More than just blue domes and camels: new Louvre film on Uzbek artefacts
Terracotta pottery, precious ikat fabrics and the bazaars where these goods are sold: all these can be seen in a new Louvre film premiering on Friday 9 December. University lecturer Elena Paskaleva collaborated on the film Uzbekistan a timeless journey in Central Asia about Uzbek artefacts.
Paskaleva was asked by the film's director Yivko Darakchiev whether she wanted to be involved in the production process as an academic adviser. Her task was to link the artefacts featured in the accompanying exhibition to different locations in the Central Asian country. 'Last year I travelled to Uzbekistan with the director for a fortnight,' Paskaleva explains. She had chosen the locations beforehand. 'We travelled all over the country and filmed everything: bazaars, deserts and big cities. We also filmed ikat production in the Fergana valley.' Ikat is a special dyeing and weaving technique where people add motifs to textiles by dyeing the yarns prior to weaving. 'This can all be seen in the film.'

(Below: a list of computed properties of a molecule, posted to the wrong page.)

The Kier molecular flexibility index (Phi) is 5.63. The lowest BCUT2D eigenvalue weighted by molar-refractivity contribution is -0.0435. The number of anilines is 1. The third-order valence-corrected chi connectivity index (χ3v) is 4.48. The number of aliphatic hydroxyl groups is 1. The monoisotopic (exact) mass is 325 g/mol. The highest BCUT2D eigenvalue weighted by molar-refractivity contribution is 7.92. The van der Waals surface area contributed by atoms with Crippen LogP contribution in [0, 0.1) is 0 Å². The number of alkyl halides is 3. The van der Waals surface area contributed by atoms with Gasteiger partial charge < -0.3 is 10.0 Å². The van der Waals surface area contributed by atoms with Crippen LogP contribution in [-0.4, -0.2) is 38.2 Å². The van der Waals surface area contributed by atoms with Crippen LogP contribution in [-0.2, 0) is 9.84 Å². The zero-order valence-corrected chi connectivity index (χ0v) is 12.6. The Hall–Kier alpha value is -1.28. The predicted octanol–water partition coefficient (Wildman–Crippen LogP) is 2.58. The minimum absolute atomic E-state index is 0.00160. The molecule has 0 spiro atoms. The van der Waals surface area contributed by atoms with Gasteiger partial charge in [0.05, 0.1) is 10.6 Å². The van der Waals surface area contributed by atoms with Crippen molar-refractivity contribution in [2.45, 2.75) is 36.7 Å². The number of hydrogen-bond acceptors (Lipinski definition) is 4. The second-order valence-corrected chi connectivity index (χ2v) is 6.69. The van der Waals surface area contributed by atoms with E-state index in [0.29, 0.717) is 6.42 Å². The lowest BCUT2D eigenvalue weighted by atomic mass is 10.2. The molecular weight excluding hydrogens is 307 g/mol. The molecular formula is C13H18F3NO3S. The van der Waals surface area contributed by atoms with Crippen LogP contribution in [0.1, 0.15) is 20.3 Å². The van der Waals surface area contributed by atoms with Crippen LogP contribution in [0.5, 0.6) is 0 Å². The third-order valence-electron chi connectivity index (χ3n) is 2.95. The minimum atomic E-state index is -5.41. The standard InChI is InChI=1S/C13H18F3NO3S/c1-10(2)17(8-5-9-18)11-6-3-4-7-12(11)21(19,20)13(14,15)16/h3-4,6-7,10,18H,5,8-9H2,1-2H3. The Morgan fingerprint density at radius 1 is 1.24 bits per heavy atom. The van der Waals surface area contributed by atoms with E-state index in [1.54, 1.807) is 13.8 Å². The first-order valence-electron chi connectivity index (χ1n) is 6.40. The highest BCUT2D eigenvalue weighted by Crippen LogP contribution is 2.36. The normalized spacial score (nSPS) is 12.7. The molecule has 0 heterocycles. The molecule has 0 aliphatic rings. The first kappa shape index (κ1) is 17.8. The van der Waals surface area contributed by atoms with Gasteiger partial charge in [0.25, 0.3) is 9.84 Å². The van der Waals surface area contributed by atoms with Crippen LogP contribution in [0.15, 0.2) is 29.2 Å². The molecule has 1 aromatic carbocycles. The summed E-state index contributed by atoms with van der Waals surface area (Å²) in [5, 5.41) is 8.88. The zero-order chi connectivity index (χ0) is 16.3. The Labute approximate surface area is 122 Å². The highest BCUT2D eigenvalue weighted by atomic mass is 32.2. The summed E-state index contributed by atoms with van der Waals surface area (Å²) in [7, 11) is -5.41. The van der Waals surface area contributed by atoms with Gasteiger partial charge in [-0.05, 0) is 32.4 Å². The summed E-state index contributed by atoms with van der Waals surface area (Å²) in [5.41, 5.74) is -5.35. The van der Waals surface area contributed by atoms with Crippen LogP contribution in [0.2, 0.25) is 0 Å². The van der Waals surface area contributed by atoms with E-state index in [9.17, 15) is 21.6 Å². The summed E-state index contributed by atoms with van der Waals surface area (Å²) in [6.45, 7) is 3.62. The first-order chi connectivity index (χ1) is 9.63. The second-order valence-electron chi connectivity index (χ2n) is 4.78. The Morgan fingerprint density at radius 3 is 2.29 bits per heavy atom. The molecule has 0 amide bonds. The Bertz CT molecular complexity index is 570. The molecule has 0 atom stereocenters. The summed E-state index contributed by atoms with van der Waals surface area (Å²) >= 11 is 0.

The exhibition to which the film is linked came about through a collaboration between the Louvre and the Art and Culture Development Foundation of the Republic of Uzbekistan under the Cabinet of Ministers of Uzbekistan. The film gives additional context to the artefacts on display in the exhibition. 'The film shows not only art objects, but also the areas they come from. We used as much footage as possible to show the continuity: the discovery of the artefact during archaeological excavations, its restoration and what it looks like now,' says Paskaleva. 'The film is well worth watching. When you go to an exhibition, the texts accompanying the artefacts are limited, so it’s useful to get some information beforehand.'
Remote places and their millennia-old history
Paskaleva also hopes the film will get rid of some stereotypes. 'People have a kind of orientalist image of the Silk Road with blue domes and camels. The reality is that the people are just trying to survive. Life in the desert is not easy. We want to show how people really live there.'
During her trip, she visited places where tourists usually don’t go. 'We travelled with a staff member of the Art and Culture Development Foundation. He helped us make contacts.' For example, they were able to travel to the Fergana Valley. 'It’s a closed region where not many foreigners are allowed to travel. It was special for me to experience in real life how terracotta and ikat are made. This history goes back thousands of years and people there still use these ancient techniques.'
Watch the film here